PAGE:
- The Washington Times - Tuesday, May 29, 2018

ANALYSIS/OPINION:

In a confused and disjointed appearance on CNN’s State of the Union hosted by Dana Bash this Sunday, former Director of National IntelligenceJames Clapper responded to one of the most burning questions of Spygate with a nonsensical response.

The burning question? If the FBI, CIA and DNI (Comey, Brennan and CLapper) had real and legitimate concerns of Russian infiltration into the Trump campaign via low-level, unpaid advisers (Carter Page and George Papadopoulos) then why was candidate Trump or other members of the campaign staff (like Reince Priebus or Sean Spicer) given a heads-up on this important, national security matter?

It’s an important question that deserves a serious answer because we have been told for the past ten days that the investigation deploying electronic surveillance and a confidential human source (the spy who we are not supposed to call a spy) was not directed at Trump or his campaign but against Russians who were suspected of meddling and colluding with the campaign. It’s the entire pretense for the unprecedented (and constitutionally suspect) operation. 

Trust us, these three paragons of justice and virtue have told us. We had probable cause to suspect a major breach, we had to investigate. 

So, in comes Dana Bash to reluctantly (she even passed off the origins of the query to Trump’s legal counsel, Rudy Giuliani rather than own it herself) ask Clapper this very important question:

BASH: I want to ask you one of the things that Rudy Giuliani brought
up and that the president has been tweeting about this weekend as well, which is, if this was — if there was enough concern about people penetrating the Trump campaign, why not contact him? 

Why not contact the campaign, instead of sending an informant — an informant or a confidential source in? What is the answer to that?

 CLAPPER: Well, I think the first thing is determine just what was going on.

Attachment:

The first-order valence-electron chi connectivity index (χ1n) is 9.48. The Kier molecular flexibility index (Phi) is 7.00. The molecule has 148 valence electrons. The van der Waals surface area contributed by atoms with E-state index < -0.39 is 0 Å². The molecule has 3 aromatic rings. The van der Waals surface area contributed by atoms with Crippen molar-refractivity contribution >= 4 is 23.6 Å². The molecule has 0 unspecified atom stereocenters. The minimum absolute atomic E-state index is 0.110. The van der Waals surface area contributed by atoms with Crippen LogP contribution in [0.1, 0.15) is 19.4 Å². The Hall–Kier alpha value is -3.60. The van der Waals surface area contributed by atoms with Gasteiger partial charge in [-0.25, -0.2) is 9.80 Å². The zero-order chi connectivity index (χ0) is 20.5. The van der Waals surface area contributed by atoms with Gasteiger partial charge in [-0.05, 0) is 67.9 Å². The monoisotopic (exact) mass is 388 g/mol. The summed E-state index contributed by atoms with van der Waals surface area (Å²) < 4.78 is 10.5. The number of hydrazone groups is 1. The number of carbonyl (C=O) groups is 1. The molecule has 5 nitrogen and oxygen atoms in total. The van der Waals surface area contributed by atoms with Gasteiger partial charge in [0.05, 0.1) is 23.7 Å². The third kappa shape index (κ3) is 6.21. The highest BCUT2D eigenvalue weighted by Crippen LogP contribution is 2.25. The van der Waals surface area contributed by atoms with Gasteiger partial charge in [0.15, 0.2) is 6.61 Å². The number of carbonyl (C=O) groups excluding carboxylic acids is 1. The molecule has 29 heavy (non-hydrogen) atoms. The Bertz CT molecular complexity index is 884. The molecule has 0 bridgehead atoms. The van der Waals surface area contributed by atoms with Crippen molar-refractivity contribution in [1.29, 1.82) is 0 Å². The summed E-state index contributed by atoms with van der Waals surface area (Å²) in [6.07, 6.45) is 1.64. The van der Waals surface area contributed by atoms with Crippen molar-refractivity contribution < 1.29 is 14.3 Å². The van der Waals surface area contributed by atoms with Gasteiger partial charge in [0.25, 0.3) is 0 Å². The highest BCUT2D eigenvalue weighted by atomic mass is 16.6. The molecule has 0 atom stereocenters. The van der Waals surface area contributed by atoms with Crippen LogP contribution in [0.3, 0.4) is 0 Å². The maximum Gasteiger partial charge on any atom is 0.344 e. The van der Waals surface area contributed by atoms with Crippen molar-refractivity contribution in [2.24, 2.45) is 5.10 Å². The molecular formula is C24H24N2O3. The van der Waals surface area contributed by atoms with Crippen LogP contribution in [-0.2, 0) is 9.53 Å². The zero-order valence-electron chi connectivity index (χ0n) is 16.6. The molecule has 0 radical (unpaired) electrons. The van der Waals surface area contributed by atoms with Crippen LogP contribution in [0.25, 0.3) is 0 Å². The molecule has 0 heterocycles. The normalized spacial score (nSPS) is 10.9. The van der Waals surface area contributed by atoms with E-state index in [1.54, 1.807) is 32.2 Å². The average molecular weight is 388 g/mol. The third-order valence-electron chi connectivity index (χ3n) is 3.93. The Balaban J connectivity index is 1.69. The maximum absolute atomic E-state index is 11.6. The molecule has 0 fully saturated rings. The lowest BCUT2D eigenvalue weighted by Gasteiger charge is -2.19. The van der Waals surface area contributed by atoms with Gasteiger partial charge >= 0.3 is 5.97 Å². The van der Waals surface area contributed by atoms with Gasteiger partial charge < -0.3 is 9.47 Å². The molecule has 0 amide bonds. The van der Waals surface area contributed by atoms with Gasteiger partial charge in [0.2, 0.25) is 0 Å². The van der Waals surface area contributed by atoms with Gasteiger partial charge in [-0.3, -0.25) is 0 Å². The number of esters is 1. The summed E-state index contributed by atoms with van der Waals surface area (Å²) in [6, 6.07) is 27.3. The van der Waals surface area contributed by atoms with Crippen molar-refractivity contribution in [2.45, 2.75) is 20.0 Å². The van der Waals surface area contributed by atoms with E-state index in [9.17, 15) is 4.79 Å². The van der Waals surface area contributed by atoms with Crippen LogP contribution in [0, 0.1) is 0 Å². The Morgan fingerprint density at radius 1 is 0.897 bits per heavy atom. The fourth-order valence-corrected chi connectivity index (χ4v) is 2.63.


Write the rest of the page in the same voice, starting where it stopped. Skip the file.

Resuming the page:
If there wasn’t a concern about the Russians and that could be allayed, then perhaps there is no reason to do that. I — the FBI has rules and protocols on when they decide to do things like that.

And I don’t think, at that point, that it had reached the point where it would be appropriate to engage with the head of the campaign or the nominee. 

 

So… let’s just cut through the claptrap and explain what the former Director of National Intelligence under President Barack Obama said in that revealing obfuscation: 

  • We were spying so we could figure out if there was ample reason to begin an investigation. 
  • There may have been nothing to justify an investigation, so we had to investigate. 
  • It wasn’t so serious that we had to inform the campaign they might have been infiltrated by Russians so instead, we the United Stated government decided to infiltrate them.  

One thing Clapper came close to being candid about in this exchange is the fact that “the FBI has rules and protocols on when they decide to do things like” launch an investigation complete with electronic surveillance and a “confidential human source” the rest of the English-speaking world would call a spy. Those “rules and protocols” are generally referred to as “probable cause” and the American people are still, after almost two years, waiting to see what that was. 

It’s time for Mr. Clapper to take a break from his book tour and his busy CNN schedule and answer some serious questions, under oath, before a grand jury,. 


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